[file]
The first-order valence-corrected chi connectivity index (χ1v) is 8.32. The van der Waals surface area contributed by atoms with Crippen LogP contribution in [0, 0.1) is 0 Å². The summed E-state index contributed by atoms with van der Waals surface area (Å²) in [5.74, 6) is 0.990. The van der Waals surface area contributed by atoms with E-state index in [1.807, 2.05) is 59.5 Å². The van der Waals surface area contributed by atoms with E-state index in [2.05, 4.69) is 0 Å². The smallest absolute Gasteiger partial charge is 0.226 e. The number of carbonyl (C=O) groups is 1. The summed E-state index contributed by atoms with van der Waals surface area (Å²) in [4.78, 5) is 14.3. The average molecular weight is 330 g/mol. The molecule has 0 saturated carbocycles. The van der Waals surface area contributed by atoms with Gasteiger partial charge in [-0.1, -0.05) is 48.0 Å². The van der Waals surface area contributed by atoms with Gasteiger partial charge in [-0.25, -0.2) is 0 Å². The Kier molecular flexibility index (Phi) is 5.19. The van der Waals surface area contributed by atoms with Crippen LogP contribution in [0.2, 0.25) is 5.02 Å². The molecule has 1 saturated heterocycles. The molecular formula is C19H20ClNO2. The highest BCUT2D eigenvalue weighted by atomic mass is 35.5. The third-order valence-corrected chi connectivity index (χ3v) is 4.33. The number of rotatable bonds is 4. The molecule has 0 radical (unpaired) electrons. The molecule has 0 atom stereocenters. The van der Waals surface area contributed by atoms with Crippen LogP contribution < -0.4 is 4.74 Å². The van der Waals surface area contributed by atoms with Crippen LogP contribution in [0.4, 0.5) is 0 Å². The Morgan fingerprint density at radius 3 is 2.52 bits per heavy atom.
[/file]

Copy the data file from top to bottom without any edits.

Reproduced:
The first-order valence-corrected chi connectivity index (χ1v) is 8.32. The van der Waals surface area contributed by atoms with Crippen LogP contribution in [0, 0.1) is 0 Å². The summed E-state index contributed by atoms with van der Waals surface area (Å²) in [5.74, 6) is 0.990. The van der Waals surface area contributed by atoms with E-state index in [1.807, 2.05) is 59.5 Å². The van der Waals surface area contributed by atoms with E-state index in [2.05, 4.69) is 0 Å². The smallest absolute Gasteiger partial charge is 0.226 e. The number of carbonyl (C=O) groups is 1. The summed E-state index contributed by atoms with van der Waals surface area (Å²) in [4.78, 5) is 14.3. The average molecular weight is 330 g/mol. The molecule has 0 saturated carbocycles. The van der Waals surface area contributed by atoms with Gasteiger partial charge in [-0.1, -0.05) is 48.0 Å². The van der Waals surface area contributed by atoms with Gasteiger partial charge in [-0.25, -0.2) is 0 Å². The Kier molecular flexibility index (Phi) is 5.19. The van der Waals surface area contributed by atoms with Crippen LogP contribution in [0.2, 0.25) is 5.02 Å². The molecule has 1 saturated heterocycles. The molecular formula is C19H20ClNO2. The highest BCUT2D eigenvalue weighted by atomic mass is 35.5. The third-order valence-corrected chi connectivity index (χ3v) is 4.33. The number of rotatable bonds is 4. The molecule has 0 radical (unpaired) electrons. The molecule has 0 atom stereocenters. The van der Waals surface area contributed by atoms with Crippen LogP contribution < -0.4 is 4.74 Å². The van der Waals surface area contributed by atoms with Crippen LogP contribution in [0.4, 0.5) is 0 Å². The Morgan fingerprint density at radius 3 is 2.52 bits per heavy atom.